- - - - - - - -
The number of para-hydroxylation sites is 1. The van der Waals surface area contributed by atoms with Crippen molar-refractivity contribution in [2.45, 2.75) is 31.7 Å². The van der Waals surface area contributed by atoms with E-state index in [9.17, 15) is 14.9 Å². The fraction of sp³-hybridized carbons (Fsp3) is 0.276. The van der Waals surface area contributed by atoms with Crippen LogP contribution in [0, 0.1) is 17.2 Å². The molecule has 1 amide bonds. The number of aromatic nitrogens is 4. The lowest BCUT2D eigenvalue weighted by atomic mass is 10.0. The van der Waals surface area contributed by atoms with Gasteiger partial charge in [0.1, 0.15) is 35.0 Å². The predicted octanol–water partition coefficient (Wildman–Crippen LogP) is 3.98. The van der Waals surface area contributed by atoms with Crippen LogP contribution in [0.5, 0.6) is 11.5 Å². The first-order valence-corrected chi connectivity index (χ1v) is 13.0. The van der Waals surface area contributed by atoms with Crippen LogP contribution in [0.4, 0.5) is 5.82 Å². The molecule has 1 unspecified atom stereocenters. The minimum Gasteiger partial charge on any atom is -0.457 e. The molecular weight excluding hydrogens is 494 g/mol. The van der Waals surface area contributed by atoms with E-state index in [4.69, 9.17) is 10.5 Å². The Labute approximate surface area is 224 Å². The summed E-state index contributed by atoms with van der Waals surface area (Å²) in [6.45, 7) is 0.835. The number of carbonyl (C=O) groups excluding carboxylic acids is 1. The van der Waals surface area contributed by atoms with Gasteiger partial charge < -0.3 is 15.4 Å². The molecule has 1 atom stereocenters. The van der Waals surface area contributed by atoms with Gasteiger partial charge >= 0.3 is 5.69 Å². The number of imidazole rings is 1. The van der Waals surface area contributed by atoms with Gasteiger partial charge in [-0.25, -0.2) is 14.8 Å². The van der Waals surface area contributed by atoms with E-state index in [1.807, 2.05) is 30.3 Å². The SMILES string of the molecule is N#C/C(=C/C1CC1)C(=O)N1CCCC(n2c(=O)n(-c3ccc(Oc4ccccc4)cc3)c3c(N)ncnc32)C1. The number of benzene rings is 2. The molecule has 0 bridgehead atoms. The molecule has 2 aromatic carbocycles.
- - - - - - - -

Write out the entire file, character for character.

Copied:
The number of para-hydroxylation sites is 1. The van der Waals surface area contributed by atoms with Crippen molar-refractivity contribution in [2.45, 2.75) is 31.7 Å². The van der Waals surface area contributed by atoms with E-state index in [9.17, 15) is 14.9 Å². The fraction of sp³-hybridized carbons (Fsp3) is 0.276. The van der Waals surface area contributed by atoms with Crippen LogP contribution in [0, 0.1) is 17.2 Å². The molecule has 1 amide bonds. The number of aromatic nitrogens is 4. The lowest BCUT2D eigenvalue weighted by atomic mass is 10.0. The van der Waals surface area contributed by atoms with Gasteiger partial charge in [0.1, 0.15) is 35.0 Å². The predicted octanol–water partition coefficient (Wildman–Crippen LogP) is 3.98. The van der Waals surface area contributed by atoms with Crippen LogP contribution in [0.5, 0.6) is 11.5 Å². The first-order valence-corrected chi connectivity index (χ1v) is 13.0. The van der Waals surface area contributed by atoms with Crippen LogP contribution in [0.4, 0.5) is 5.82 Å². The molecule has 1 unspecified atom stereocenters. The minimum Gasteiger partial charge on any atom is -0.457 e. The molecular weight excluding hydrogens is 494 g/mol. The van der Waals surface area contributed by atoms with E-state index in [4.69, 9.17) is 10.5 Å². The Labute approximate surface area is 224 Å². The summed E-state index contributed by atoms with van der Waals surface area (Å²) in [6.45, 7) is 0.835. The number of carbonyl (C=O) groups excluding carboxylic acids is 1. The van der Waals surface area contributed by atoms with Gasteiger partial charge < -0.3 is 15.4 Å². The molecule has 1 atom stereocenters. The van der Waals surface area contributed by atoms with Gasteiger partial charge >= 0.3 is 5.69 Å². The number of imidazole rings is 1. The van der Waals surface area contributed by atoms with Gasteiger partial charge in [-0.25, -0.2) is 14.8 Å². The van der Waals surface area contributed by atoms with E-state index in [1.807, 2.05) is 30.3 Å². The SMILES string of the molecule is N#C/C(=C/C1CC1)C(=O)N1CCCC(n2c(=O)n(-c3ccc(Oc4ccccc4)cc3)c3c(N)ncnc32)C1. The number of benzene rings is 2. The molecule has 0 bridgehead atoms. The molecule has 2 aromatic carbocycles.